Sen. Tom Carper, D-Del., is one of the sponsors of the bill.

Sen. Tom Carper, D-Del., is one of the sponsors of the bill. Pablo Martinez Monsivais/AP

Lawmakers Revive Effort to Curb Agency Payments to Dead People

Social Security Administration would be required to more fully share master list.

In the latest solution to a perennial problem of improper federal payments to the deceased, a bipartisan group in Congress on Monday offered a new bill that would expand agency access to the closely regulated death database kept by the Social Security Administration.

The Stopping Improper Payments to Deceased People Act (H.R. 4929)—which backers say would save millions of dollars—was introduced in the Senate by Sens. Tom Carper, D-Del., and John Kennedy, R-La., and in the House by Reps. Cheri Bustos, D-Ill., and Rep. Greg Gianforte, R-Mont.

Because of privacy concerns, only a small number of federal agencies have access to the SSA’s official list, “and most federal agencies rely on a slimmed down, incomplete and less timely version of the death information,” the senators said in a release. Not even inspectors have access to the complete death information.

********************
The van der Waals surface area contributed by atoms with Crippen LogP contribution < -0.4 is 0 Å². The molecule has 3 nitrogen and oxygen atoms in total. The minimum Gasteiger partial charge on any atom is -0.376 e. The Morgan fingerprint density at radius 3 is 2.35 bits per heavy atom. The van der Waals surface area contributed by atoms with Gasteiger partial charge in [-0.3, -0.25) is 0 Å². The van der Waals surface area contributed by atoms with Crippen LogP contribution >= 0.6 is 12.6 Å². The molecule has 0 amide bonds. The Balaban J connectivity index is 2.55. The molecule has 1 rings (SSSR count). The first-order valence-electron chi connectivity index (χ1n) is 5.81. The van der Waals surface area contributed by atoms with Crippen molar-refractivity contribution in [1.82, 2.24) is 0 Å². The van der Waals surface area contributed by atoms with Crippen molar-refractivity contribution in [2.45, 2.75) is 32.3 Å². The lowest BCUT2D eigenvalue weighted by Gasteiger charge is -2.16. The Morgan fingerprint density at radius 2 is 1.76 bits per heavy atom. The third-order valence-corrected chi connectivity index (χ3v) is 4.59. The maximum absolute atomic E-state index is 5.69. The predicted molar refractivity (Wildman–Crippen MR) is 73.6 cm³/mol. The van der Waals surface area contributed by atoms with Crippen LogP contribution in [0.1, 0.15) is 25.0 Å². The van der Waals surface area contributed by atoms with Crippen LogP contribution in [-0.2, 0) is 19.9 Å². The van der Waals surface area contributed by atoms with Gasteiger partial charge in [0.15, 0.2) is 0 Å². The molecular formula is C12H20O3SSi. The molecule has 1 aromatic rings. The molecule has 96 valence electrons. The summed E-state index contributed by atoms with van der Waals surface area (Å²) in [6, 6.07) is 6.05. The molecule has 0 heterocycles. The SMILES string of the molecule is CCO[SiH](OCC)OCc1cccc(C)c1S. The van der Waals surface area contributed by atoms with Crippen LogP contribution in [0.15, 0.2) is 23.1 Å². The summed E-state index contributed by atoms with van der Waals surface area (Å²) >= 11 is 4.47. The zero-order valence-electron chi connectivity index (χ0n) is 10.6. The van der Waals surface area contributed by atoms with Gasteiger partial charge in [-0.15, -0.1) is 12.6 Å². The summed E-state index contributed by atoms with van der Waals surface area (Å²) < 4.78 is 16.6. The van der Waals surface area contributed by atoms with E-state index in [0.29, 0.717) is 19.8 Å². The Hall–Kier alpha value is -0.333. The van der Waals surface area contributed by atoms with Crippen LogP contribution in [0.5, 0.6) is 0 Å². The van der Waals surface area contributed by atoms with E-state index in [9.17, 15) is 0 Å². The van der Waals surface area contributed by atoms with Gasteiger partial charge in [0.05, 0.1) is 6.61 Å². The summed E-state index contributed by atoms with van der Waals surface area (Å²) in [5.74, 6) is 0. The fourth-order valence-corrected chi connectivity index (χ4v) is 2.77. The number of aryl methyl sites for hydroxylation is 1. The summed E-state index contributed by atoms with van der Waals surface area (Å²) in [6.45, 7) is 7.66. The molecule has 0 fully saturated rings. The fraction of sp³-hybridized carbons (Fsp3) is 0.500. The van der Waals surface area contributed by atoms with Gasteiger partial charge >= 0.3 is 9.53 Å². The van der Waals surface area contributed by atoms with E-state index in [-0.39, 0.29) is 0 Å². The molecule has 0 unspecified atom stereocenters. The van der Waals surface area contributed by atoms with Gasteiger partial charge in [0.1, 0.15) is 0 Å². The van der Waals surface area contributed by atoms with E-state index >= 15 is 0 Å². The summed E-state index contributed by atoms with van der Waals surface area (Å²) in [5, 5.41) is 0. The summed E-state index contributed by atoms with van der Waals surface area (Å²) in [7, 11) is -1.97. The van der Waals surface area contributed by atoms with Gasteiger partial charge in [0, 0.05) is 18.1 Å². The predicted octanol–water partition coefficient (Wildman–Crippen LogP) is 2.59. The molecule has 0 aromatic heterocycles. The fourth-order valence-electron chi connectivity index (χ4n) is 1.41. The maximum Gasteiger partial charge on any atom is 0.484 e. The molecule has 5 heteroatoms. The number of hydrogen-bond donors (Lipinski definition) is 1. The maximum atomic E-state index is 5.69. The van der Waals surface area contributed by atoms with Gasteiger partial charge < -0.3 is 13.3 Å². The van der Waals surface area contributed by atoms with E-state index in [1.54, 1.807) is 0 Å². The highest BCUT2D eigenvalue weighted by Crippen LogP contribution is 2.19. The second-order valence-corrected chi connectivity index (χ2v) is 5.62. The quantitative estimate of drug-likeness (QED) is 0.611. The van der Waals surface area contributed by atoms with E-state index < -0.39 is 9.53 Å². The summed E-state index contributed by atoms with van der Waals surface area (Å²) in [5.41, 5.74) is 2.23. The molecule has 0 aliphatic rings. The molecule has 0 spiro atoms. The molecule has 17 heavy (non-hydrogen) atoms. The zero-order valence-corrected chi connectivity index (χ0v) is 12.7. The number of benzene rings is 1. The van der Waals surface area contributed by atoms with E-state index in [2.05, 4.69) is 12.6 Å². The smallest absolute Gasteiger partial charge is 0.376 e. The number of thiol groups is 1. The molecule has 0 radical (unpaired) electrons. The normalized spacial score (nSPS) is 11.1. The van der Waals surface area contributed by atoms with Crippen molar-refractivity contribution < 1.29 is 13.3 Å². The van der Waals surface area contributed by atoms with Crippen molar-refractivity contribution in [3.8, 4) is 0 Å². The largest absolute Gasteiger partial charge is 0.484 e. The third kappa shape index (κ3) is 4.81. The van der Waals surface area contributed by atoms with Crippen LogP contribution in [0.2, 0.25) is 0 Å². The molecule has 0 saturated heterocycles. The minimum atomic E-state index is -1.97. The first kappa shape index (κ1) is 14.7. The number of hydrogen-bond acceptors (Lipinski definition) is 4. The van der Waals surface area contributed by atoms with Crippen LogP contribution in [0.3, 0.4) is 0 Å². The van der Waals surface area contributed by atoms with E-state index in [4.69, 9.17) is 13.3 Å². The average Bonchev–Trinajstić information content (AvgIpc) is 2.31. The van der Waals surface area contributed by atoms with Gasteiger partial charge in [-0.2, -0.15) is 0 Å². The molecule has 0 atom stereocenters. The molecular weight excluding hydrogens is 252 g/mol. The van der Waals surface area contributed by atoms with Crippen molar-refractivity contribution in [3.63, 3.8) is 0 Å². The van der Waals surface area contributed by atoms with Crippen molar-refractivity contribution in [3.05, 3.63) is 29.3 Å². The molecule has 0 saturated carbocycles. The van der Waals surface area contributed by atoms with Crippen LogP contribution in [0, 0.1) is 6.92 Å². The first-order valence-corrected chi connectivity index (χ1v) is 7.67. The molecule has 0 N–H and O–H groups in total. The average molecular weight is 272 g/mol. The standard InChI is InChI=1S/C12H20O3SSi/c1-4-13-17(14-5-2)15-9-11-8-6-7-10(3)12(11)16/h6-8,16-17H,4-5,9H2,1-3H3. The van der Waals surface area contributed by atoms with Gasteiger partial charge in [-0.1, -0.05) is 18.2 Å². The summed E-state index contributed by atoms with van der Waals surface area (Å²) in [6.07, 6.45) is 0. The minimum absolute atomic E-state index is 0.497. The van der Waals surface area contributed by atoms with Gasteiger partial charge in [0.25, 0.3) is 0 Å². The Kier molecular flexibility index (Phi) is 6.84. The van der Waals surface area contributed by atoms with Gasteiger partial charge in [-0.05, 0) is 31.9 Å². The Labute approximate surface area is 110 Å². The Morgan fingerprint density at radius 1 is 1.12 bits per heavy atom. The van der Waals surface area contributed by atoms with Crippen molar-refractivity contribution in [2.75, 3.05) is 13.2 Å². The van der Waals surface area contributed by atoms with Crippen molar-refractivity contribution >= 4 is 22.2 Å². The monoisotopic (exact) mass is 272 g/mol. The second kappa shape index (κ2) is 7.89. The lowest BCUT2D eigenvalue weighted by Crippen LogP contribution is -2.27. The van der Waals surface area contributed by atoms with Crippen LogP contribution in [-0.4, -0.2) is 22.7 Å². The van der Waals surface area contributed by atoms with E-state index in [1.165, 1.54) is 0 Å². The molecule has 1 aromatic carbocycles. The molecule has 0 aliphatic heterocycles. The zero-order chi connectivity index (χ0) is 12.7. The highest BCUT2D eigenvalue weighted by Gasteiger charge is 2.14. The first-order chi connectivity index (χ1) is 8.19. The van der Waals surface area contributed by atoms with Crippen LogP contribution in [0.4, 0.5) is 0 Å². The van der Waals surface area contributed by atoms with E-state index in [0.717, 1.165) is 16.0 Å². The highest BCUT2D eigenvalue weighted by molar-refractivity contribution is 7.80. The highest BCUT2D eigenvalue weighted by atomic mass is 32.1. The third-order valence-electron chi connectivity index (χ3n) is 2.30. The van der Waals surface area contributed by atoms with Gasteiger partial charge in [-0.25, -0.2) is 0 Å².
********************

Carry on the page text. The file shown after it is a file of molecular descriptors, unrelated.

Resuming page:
“Year after year, we have heard about a fundamental set of problems with how government agencies keep track of deceased individuals,” Carper said. “This legislation would take a number of common-sense steps to fix those problems….Simply put, we need to sharpen our pencils and stop making the kind of expensive, avoidable mistakes that lead to wasteful spending and make our agencies and programs vulnerable to fraud and abuse.”

Gianforte said, “This bipartisan measure will slash through red tape in the federal bureaucracy to reduce waste, fraud and abuse and protect taxpayer money. We must give the Social Security Administration more tools to ensure the federal government isn’t paying benefits to deceased people.”

The bill would allow all “appropriate” federal agency access to the complete death data for program integrity purposes, as well as other needs such as public safety and health. It would require those agencies to make good use of the death data in curbing improper payments, and enhance SSA screening of “extremely elderly” individuals. In 2015, the SSA inspector general found 6.5 million names of people on the list as being older than 112. The accuracy of SSA’s master database is affected by unreliable reporting by families and the funeral industry.

Also backing the bill are Sens. Claire McCaskill, D-Mo.; Gary Peters, D-Mich.; and Mark Warner, D-Va. The nonprofit Project on Government Oversight also sent a letter endorsing the bill.